- Why Rancière Now?
As philosophy's representative at an art college, a question is put to me by my colleagues, students, and other art-world types frequently enough that it is worth considering systematically: Why Rancière now? The query is in large part prompted by a recent issue of Artforum devoted to the work of the French philosopher Jacques Rancière, the publication of which caps a seemingly overnight ascendance within discussions of art and politics. The very temporality of the question indicates that the discovery of Rancière by art professionals is a relatively recent development. Why is this taking place now? To begin to answer this question, we must first understand something about the current relationship between theoretical discourse and artistic practice.
That Rancière is only now beginning to be discussed within the art world is indeed surprising, given the long-standing reliance upon theoretical approaches and the fact that Baudrillard, Derrida, and Deleuze now function as standard reference points. While it would be incorrect to say that Rancière was an unknown quantity in the Anglophone world until recently, the sense of revelation suggested by the query "Why now?" must be understood in terms of the ongoing exchange between European theory and contemporary art. This is a conversation that, independent of one's perspective as to whether it has had positive or negative consequences, cannot be denied. With this relationship between Continental philosophy, art making, and critical discourses, one is justified in asking, Why is Rancière only now coming to be read with any seriousness in art circles? The point is sharpened when we note that Rancière's work, unlike that of some of the more [End Page 1] celebrated names, is more readily suited for an interface with critical art discourse, concerned as it is with aesthetic issues and the analysis of contemporary art.
One might be tempted to find lurking behind our question a certain amount of suspicion about further incursions by theory and detect a sense of exasperation at having yet another French name to pronounce. Those of us who find this interaction between art and theory edifying, however, should not simply shrug off this question and attribute it to an aversion to philosophy, or to a backlash against the excess of the past two decades. Understanding the context in which the question is posed allows us to expand it. And, while not all would agree, I think it is safe to say that there is a tacit consensus that fruitful arrangements between art and philosophy can be forged. With this situation in mind, we might, therefore, transform our question into something like the following: What might Rancière contribute to the work of the nonphilosopher, placed, for good or ill, within a dispositif wherein art and European theory discourse about many of the same phenomena, but in different idioms? The advantage of this formulation, of course, is that it allows us to avoid many of the facile responses to our initial question, variations on a theme suggesting that Rancière is simply one of the few members of that esteemed generation of thinkers still living and that the turning to his work is indicative of a generalized anxiety about the future of theoretical developments. We might also, in thus expanding our question, sketch an answer directed at those working at the edges of their respective disciplines: philosophers, artists, critics, historians—in short, all those interested in questions of contemporary culture. In accordance with what Rancière describes as the fortuitous breakdown of specializations, my efforts in this essay are intended as a contribution to an interdisciplinary conversation that is grappling with the intellectual issues raised by works of art, their reception, and the historical discourses that are created around them.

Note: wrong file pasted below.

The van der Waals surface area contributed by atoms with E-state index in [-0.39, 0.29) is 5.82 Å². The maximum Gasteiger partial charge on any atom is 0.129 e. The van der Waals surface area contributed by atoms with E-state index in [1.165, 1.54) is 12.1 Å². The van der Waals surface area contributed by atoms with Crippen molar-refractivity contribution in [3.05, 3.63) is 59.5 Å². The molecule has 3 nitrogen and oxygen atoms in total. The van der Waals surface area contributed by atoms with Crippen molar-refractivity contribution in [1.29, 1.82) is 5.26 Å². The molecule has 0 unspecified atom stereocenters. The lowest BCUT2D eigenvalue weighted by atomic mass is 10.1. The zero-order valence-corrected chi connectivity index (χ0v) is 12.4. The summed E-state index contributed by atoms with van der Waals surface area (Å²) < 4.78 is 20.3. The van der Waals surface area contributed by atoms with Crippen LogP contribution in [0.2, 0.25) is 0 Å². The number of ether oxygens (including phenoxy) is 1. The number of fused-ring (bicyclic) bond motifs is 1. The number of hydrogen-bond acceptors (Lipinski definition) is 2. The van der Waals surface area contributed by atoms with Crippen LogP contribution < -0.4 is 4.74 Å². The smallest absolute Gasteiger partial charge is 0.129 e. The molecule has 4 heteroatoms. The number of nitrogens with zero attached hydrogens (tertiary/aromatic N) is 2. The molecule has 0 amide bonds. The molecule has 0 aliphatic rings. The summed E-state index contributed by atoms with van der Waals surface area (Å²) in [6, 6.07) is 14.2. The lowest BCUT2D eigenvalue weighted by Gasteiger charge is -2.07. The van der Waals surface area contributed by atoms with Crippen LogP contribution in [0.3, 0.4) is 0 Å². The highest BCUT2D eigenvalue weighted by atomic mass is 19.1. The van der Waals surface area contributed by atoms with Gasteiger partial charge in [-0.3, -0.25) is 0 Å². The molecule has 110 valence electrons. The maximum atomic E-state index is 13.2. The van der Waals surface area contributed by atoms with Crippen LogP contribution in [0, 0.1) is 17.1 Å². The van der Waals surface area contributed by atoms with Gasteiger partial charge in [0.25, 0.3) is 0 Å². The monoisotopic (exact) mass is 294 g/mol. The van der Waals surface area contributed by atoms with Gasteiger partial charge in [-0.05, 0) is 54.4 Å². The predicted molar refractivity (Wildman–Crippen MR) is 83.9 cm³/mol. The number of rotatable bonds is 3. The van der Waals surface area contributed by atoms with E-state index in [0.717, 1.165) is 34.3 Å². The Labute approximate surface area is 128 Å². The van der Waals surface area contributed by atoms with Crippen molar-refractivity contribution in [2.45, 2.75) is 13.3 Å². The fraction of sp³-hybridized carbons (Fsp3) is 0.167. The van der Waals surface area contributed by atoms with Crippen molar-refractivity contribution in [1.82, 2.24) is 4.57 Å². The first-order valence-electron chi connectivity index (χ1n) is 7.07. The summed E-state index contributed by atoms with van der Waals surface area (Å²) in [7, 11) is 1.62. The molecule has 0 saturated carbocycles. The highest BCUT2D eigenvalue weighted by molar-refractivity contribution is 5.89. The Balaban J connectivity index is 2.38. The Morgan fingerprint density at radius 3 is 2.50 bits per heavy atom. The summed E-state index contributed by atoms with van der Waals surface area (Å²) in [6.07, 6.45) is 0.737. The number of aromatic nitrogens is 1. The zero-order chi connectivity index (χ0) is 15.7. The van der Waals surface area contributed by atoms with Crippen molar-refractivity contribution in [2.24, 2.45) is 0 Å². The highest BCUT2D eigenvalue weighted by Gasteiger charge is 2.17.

II. To Avoid Two Discourses of Mourning
The temporality of our question, why now?, is hinted at by Rancière at various points throughout his own work and pertains to what might be characterized as the default theoretical position of art, that of "mourning." For Rancière, this mourning takes two major forms: spectacle and the impossible. The former finds its genesis...